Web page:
Mount Pinatubo had likely been dormant for hundreds of years. There had been no historical records of volcanic eruptions. Local residents in this part of the Philippines hardly believed Pinatubo was a volcano, so it was difficult to convince them to evacuate once it began showing signs of an eruption throughout the spring of 1991. When it did erupt explosively on June 15, 1991, it was one of the largest volcanic eruptions of the 20th century.
The ash cloud rose 40 kilometers high, and volcanic ash blanketed the region. Making the disaster worse was the arrival of Typhoon Yunya, which hit on the same day. The heavy rains from the storm sent flows of mud and volcanic debris rushing down the mountainside in all directions. Rice and sugarcane fields were smothered. Rooftops collapsed from the weight of ash saturated with rain. Nearly all bridges within 29 kilometers of the mountain were destroyed.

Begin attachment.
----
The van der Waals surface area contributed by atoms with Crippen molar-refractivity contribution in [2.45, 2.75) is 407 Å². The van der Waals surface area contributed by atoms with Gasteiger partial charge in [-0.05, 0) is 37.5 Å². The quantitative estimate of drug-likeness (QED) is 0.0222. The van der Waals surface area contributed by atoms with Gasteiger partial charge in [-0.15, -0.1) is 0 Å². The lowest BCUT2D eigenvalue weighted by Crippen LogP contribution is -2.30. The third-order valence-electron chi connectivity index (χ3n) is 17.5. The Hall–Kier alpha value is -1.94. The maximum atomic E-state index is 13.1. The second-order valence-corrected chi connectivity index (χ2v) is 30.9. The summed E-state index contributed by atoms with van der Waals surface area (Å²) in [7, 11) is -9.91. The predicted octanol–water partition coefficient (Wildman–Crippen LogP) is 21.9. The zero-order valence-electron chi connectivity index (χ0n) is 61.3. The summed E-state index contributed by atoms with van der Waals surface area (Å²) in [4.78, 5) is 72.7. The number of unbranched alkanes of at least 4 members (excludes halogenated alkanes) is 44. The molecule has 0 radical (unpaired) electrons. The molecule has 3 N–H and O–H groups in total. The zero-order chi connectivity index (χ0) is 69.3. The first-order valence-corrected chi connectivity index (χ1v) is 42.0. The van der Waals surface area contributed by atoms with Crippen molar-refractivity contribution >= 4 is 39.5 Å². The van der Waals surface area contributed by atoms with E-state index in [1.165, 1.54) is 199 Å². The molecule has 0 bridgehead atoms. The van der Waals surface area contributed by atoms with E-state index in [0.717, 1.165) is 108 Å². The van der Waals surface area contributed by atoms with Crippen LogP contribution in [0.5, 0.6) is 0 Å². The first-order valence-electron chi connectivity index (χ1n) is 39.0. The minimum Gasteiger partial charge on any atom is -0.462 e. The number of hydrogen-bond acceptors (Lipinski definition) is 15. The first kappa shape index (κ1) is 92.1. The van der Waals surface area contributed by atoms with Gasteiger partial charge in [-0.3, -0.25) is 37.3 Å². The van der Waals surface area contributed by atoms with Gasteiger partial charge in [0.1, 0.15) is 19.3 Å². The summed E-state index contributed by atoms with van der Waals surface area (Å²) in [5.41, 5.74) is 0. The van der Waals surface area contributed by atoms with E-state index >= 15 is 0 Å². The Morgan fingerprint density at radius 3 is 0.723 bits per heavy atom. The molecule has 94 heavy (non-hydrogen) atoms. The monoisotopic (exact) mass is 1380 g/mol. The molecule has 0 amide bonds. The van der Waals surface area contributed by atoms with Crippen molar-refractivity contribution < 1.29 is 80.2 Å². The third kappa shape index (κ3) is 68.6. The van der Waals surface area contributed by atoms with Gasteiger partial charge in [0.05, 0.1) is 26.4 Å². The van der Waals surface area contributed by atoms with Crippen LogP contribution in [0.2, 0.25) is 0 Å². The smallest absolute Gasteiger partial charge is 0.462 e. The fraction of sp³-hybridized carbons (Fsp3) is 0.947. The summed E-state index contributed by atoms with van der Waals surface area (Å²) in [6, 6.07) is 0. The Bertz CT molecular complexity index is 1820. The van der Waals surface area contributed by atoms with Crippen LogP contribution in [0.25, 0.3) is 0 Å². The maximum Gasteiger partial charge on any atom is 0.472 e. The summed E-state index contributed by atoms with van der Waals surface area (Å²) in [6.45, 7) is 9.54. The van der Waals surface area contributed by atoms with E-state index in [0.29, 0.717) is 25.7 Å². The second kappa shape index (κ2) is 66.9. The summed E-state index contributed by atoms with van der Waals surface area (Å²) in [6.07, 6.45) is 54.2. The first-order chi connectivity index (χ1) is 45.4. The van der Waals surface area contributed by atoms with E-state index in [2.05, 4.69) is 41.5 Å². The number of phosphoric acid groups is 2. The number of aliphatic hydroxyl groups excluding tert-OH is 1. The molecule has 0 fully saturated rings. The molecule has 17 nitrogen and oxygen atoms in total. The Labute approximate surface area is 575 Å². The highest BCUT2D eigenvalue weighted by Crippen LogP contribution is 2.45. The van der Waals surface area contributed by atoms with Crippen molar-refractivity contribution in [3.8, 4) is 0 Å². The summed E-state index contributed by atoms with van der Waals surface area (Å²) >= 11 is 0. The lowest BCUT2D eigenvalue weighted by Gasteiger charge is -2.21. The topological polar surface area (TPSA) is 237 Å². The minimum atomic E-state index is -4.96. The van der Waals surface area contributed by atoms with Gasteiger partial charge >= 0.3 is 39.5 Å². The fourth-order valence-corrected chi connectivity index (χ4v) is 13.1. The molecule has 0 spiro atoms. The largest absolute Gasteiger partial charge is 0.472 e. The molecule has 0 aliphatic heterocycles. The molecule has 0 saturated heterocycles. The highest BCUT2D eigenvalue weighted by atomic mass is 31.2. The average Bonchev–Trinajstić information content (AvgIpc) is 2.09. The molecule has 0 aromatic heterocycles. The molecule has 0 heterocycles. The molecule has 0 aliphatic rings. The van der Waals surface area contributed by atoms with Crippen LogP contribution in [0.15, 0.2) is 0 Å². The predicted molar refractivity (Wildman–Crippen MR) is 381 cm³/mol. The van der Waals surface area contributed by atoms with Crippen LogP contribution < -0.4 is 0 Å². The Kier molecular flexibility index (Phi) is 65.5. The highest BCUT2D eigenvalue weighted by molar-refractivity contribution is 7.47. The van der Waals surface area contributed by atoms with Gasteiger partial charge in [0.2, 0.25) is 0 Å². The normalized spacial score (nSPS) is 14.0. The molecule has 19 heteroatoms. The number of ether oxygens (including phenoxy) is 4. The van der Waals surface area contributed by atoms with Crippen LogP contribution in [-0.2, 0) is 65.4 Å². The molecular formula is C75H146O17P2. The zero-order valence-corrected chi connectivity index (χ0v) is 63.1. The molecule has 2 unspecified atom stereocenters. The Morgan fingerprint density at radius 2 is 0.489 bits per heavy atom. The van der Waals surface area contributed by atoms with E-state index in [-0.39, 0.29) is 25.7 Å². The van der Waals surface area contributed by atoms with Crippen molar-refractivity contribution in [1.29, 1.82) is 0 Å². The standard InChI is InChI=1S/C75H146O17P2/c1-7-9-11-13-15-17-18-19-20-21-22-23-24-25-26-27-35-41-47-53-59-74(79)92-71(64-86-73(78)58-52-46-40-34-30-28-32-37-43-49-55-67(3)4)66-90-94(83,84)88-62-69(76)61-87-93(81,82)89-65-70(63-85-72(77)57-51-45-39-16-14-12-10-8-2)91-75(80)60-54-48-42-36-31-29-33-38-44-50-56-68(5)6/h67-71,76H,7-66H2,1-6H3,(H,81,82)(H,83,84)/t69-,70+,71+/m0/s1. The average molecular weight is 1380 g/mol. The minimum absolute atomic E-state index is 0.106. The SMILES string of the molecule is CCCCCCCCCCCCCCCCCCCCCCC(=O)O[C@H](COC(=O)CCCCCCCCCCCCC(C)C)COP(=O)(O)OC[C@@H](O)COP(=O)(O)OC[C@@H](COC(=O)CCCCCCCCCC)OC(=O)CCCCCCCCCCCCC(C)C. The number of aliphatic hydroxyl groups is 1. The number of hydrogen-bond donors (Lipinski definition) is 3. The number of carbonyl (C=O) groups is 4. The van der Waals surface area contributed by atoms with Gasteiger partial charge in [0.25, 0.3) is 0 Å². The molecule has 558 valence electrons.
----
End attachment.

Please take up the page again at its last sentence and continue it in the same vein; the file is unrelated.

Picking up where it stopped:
Today, the mountain is relatively quiet, and about 300 meters shorter than it was before the eruption.
Landsat’s historical record reveals the changes and regrowth as it happens, something that can’t be witnessed from the ground. Furthermore, images from the Advanced Spaceborne Thermal Emission and Reflection Radiometer (ASTER) sensor on NASA’s Terra satellite add more information about the changes to the mountain and surrounding region. Data from these satellites can help us analyze a larger area in a much shorter amount of time than ground surveys, providing valuable information for local decision making.
Every picture has a story to tell
Additional story information
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